Updated 12:12 p.m.
It’s a controversial concept that is widely taught to first responders, including police officers. They’re instructed that people suffering from excited delirium are incoherent, strong and sweat profusely.
It came up repeatedly in the previous state and federal trials of the ex-Minneapolis cops who were on the scene that day in May 2020 when Floyd died while in police custody. Defense attorneys had argued Floyd’s “excited delirium” justified the force officers used to subdue Floyd.
On Thursday, however, during the pre-trial hearing for officers Tou Thao and J. Alexander Kueng, Hennepin County Judge Peter Cahill told attorneys that he believes the concept of excited delirium has been “debunked” and that it’s not a “medical term.”
He said he will allow defense expert witnesses to talk about the general law enforcement standing of what excited delirium is, but that they can’t testify about how it applies to Floyd.
“We’ve got to get away from this excited delirium evidence,” Cahill said, urging the parties to focus on Floyd’s actual causes of death.
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Thao and Kueng are set to face state charges that they aided and abetted Floyd’s killing at the hands of then-officer Derek Chauvin, who was convicted last year of murder and manslaughter in Floyd's death.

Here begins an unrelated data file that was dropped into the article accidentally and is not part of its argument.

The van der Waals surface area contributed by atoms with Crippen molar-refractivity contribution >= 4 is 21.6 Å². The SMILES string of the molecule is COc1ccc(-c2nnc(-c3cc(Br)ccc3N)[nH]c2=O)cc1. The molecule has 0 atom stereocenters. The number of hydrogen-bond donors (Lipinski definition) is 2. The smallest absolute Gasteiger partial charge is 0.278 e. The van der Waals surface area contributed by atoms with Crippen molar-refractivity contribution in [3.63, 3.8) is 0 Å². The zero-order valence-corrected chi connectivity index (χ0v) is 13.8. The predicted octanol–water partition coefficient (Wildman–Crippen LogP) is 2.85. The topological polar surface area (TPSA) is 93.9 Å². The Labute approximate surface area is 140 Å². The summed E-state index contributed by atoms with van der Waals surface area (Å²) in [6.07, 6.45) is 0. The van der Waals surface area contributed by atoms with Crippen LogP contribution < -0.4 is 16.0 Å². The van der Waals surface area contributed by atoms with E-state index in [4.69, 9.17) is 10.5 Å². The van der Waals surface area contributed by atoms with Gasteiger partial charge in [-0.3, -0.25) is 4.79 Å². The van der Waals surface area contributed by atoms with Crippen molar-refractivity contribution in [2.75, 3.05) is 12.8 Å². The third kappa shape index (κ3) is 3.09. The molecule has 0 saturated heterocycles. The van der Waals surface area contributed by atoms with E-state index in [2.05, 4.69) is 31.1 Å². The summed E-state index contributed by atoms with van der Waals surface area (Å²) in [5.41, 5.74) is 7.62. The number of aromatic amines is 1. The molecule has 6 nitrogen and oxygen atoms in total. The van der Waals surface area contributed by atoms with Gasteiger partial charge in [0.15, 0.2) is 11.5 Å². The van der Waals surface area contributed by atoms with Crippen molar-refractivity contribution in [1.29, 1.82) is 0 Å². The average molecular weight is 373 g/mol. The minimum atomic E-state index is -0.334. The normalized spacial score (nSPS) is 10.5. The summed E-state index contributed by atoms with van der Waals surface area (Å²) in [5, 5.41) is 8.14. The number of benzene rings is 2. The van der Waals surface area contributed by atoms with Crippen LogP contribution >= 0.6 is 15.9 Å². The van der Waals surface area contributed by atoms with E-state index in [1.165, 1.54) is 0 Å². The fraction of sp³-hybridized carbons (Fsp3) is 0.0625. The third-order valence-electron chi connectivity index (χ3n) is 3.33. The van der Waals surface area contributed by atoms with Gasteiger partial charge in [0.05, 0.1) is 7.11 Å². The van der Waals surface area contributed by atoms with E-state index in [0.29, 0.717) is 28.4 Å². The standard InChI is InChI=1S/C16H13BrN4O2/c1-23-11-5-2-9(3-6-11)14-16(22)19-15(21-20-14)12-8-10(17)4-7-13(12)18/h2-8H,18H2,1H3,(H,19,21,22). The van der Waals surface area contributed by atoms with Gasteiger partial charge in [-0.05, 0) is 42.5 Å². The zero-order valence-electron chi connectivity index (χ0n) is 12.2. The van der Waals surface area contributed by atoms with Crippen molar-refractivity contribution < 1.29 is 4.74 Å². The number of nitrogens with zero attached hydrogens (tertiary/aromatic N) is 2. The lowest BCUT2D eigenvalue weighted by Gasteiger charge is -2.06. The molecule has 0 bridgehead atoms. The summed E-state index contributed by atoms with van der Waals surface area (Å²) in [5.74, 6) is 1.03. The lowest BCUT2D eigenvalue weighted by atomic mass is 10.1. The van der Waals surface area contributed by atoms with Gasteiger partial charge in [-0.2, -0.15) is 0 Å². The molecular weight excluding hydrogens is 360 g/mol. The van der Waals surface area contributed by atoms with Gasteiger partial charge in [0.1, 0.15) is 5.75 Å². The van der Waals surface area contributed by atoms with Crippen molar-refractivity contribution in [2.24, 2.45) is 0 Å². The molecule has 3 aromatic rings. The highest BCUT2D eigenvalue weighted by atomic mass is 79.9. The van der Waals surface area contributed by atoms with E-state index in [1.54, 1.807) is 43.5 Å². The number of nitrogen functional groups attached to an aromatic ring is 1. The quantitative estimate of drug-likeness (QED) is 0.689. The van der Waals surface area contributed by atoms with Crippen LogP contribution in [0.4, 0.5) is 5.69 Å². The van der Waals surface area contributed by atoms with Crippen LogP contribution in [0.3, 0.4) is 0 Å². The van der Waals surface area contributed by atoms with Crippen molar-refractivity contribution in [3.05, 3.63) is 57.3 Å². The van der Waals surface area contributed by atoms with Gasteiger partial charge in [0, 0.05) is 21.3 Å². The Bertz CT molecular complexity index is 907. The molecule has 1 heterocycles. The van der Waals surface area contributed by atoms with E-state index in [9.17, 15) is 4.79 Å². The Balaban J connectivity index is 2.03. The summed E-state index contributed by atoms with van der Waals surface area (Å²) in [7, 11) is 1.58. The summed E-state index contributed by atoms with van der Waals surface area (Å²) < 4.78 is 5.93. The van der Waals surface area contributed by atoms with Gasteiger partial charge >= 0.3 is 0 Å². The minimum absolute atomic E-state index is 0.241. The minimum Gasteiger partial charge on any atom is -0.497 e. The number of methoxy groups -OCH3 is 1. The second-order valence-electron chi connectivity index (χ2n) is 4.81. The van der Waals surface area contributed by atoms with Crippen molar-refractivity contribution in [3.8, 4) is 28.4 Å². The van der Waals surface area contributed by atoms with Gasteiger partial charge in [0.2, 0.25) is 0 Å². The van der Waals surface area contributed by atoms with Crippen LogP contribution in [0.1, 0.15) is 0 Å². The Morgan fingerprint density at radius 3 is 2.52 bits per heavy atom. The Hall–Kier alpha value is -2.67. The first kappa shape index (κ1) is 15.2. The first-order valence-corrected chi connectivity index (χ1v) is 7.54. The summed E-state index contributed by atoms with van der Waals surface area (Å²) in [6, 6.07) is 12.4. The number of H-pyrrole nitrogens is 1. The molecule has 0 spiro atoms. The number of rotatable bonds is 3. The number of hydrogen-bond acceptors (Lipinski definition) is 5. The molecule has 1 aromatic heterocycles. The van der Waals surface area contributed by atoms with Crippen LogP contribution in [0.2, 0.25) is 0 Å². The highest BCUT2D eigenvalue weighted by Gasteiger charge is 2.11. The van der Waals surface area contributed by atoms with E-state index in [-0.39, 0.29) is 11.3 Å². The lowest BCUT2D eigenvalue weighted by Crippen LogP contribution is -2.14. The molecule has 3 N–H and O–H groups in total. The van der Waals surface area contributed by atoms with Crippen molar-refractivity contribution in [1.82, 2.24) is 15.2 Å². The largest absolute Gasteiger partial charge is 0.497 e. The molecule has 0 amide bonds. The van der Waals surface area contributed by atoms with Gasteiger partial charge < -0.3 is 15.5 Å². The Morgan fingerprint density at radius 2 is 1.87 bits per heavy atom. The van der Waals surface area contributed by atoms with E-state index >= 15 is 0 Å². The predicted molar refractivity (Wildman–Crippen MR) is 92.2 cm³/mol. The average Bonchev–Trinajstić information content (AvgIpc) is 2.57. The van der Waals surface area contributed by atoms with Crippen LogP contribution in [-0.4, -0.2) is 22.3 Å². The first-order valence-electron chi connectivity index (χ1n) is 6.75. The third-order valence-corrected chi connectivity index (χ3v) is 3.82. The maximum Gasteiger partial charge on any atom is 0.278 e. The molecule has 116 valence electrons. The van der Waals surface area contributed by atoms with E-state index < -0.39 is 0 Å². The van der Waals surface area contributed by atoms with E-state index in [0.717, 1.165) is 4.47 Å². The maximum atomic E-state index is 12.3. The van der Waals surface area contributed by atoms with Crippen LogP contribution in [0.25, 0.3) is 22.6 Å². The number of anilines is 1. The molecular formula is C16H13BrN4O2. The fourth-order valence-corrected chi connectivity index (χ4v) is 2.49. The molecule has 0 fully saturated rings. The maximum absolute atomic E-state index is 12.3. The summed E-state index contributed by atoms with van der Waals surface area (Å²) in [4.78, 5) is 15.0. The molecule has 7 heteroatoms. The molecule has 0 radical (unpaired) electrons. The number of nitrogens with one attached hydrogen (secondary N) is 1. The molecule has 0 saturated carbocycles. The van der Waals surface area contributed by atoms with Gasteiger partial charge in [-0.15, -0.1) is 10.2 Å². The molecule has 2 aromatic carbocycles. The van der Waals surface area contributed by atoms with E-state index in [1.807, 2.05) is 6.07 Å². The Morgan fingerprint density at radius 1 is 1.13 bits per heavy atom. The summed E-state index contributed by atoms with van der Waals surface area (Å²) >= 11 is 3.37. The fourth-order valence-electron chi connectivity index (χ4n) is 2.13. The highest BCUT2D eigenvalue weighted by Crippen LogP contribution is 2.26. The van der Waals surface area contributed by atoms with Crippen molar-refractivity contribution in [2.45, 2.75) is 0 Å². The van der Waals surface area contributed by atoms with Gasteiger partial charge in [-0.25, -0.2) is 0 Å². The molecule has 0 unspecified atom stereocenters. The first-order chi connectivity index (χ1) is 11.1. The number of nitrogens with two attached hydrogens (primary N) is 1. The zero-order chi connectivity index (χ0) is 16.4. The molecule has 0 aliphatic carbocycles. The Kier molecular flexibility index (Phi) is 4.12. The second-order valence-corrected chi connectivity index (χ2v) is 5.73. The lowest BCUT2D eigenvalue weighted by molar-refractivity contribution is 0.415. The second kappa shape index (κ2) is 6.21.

Neither Thao nor Kueng were in court or remotely attending Thursday’s hearing. They're both in federal prison in other states serving federal sentences tied to Floyd’s death. The two men declined to accept plea deals on the state charges.
Thomas Lane, the third officer facing state aiding abetting charges, previously pleaded guilty.
Beyond dismissing excited delirium as a defense, Cahill on Thursday tentatively granted a prosecution motion to prevent defense attorneys from introducing evidence on what happened during the civil unrest after Floyd's murder, saying it's not relevant to the aiding and abetting case.
He also banned the prosecution from purposely inciting emotional responses in witnesses.
Defense expert witness Shawn Pruchnicki will be allowed to testify about "duty to intervene" and the effectiveness of the training Thao and Kueng received from the Minneapolis Police Department, the judge ruled.
Prosecutors argued Pruchnicki, whose research focuses largely on airline safety and pilot decision-making, wasn't qualified to talk about law enforcement issues.
Cahill said no electronics will be allowed in the courtroom but that journalists covering the trial in the overflow room will be allowed to use them to take notes and post to social media.
Pre-trial motions are expected to continue Thursday and Friday as prosecutors and the defense slog through some 120 motions. Jury selection is expected to begin Oct. 24 with opening statements likely in early November.